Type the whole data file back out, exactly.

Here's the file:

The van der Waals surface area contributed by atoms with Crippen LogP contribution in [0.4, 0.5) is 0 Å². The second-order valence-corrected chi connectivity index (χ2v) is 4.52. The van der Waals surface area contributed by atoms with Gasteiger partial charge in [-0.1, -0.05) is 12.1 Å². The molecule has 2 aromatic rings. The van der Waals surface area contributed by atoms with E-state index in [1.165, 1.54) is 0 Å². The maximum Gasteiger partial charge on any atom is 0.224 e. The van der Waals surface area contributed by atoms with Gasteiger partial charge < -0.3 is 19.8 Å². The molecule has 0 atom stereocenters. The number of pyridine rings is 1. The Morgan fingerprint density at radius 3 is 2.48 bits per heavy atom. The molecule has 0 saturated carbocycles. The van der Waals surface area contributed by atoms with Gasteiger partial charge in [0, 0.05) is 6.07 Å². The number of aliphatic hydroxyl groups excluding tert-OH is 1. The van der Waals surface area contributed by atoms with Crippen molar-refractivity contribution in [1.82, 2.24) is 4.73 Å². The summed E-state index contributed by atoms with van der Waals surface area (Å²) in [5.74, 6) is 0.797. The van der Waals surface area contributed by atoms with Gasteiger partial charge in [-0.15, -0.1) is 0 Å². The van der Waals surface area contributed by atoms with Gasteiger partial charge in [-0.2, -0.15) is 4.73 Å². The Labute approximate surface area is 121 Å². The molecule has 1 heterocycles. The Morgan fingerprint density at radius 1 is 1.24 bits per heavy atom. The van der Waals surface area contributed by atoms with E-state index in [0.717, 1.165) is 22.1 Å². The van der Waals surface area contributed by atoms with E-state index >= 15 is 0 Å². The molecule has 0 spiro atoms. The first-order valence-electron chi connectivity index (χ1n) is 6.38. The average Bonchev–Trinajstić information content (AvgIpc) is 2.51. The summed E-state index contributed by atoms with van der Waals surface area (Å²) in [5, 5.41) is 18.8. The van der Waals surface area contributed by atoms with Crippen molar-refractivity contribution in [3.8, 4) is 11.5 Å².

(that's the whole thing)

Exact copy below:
The van der Waals surface area contributed by atoms with Crippen LogP contribution in [0.4, 0.5) is 0 Å². The second-order valence-corrected chi connectivity index (χ2v) is 4.52. The van der Waals surface area contributed by atoms with Gasteiger partial charge in [-0.1, -0.05) is 12.1 Å². The molecule has 2 aromatic rings. The van der Waals surface area contributed by atoms with E-state index in [1.165, 1.54) is 0 Å². The maximum Gasteiger partial charge on any atom is 0.224 e. The van der Waals surface area contributed by atoms with Gasteiger partial charge < -0.3 is 19.8 Å². The molecule has 0 atom stereocenters. The number of pyridine rings is 1. The Morgan fingerprint density at radius 3 is 2.48 bits per heavy atom. The molecule has 0 saturated carbocycles. The van der Waals surface area contributed by atoms with Gasteiger partial charge in [0, 0.05) is 6.07 Å². The number of aliphatic hydroxyl groups excluding tert-OH is 1. The van der Waals surface area contributed by atoms with Crippen molar-refractivity contribution in [1.82, 2.24) is 4.73 Å². The summed E-state index contributed by atoms with van der Waals surface area (Å²) in [5.74, 6) is 0.797. The van der Waals surface area contributed by atoms with Gasteiger partial charge in [-0.15, -0.1) is 0 Å². The van der Waals surface area contributed by atoms with Gasteiger partial charge in [-0.2, -0.15) is 4.73 Å². The Labute approximate surface area is 121 Å². The molecule has 1 heterocycles. The Morgan fingerprint density at radius 1 is 1.24 bits per heavy atom. The van der Waals surface area contributed by atoms with E-state index in [0.717, 1.165) is 22.1 Å². The van der Waals surface area contributed by atoms with E-state index >= 15 is 0 Å². The molecule has 0 spiro atoms. The first-order valence-electron chi connectivity index (χ1n) is 6.38. The average Bonchev–Trinajstić information content (AvgIpc) is 2.51. The summed E-state index contributed by atoms with van der Waals surface area (Å²) in [5, 5.41) is 18.8. The van der Waals surface area contributed by atoms with Crippen molar-refractivity contribution in [3.8, 4) is 11.5 Å².